Smart grids | LED lighting | Vibration sensors | Power management |
Electronics energy conservation | Electric motor efficiency | Solar energy
We are skilled and passionate about solving global energy problems. Energy has been at the core of TI’s innovation since the 1930s. Current worldwide attention to energy efficiency provides TI with a great opportunity to shape energy technology design, reduce power consumption and boost product longevity.
Smart energy technologies help make renewable energy more cost-effective and efficient, which is why TI is harnessing often untapped energy sources – wind, solar, vibration and even body heat – to reduce the world’s reliance on fossil fuels and promote the use of alternative, smarter sources.
Our ultimate goal is to reduce energy consumption while increasing energy output, making technology more powerful yet more efficient. These efforts will lead to new business opportunities for TI, particularly as global markets take action on climate changes and demand energy-reduction measures.
Global energy demand is estimated to double by 2050, which calls for a more efficient and reliable power infrastructure. This demand also creates some unwanted challenges:
Smart grids, enabled by TI technology, can reduce costs, save energy, and improve how energy demand is monitored and managed. They also allow utilities and homeowners to monitor real-time energy use, which can curtail energy use by 5 to 15 percent.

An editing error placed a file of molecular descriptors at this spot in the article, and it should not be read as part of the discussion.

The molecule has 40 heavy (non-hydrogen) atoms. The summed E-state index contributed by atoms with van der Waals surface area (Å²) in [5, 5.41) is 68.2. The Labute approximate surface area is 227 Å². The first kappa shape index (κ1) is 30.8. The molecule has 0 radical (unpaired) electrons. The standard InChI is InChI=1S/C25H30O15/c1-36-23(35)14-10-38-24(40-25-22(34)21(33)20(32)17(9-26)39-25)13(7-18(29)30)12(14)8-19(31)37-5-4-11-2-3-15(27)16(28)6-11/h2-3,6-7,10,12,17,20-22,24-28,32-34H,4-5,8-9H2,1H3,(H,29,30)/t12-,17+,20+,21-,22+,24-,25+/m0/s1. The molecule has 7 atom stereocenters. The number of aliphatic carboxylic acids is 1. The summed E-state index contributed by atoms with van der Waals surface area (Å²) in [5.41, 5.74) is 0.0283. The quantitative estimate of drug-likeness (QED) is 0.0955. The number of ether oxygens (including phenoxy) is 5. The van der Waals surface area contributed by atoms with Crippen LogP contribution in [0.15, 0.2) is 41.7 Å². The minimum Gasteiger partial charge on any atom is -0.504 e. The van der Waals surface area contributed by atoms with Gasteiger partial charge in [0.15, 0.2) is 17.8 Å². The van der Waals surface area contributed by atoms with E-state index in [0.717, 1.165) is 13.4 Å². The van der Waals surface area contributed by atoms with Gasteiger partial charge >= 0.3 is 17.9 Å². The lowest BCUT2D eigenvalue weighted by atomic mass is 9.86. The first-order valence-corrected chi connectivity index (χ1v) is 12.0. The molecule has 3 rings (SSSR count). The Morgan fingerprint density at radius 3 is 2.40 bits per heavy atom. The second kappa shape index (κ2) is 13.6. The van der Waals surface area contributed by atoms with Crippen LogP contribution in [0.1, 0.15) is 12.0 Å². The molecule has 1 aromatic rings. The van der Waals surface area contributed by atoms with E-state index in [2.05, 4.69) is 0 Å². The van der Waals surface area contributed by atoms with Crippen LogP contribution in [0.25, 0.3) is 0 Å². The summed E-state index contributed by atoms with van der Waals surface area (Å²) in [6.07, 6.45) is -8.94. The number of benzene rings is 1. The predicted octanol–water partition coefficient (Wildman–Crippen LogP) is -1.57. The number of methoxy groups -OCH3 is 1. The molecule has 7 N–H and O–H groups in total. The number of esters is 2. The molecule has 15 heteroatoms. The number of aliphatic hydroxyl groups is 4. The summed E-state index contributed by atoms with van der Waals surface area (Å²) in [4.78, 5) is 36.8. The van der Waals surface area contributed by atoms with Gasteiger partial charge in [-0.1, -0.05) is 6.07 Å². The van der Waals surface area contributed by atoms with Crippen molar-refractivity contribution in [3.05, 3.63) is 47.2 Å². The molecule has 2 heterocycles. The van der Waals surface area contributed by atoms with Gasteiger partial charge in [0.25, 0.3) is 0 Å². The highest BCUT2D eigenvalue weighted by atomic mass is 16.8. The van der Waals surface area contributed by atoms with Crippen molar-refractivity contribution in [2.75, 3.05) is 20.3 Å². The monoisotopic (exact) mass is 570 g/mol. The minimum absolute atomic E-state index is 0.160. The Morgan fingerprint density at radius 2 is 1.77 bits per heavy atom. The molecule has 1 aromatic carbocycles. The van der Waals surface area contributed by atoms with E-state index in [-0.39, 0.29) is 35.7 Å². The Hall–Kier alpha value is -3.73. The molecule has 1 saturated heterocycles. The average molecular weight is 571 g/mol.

- In India alone, up to 60 percent of the power generated falls off the grid before it ever reaches the home.
- Utilities cannot always identify how energy is being used and where power outages exist.
- Outdated power infrastructures are being overtaxed as energy consumption increases.
Smart electrical meters are the first step to making smart grids more efficient. These can connect to multiple power devices and networks, and communicate consumption data back to a utility or homeowner.
Utilities are beginning to replace electrical meters with this technology. Smart electrical meters allow them to adjust (with permission) thermostats, appliance usage and HVAC settings in homes and businesses to avoid rolling brownouts or having to charge peak rates. Homeowners also will have the ability to use a smartphone or computer to adjust their thermostats when away from home.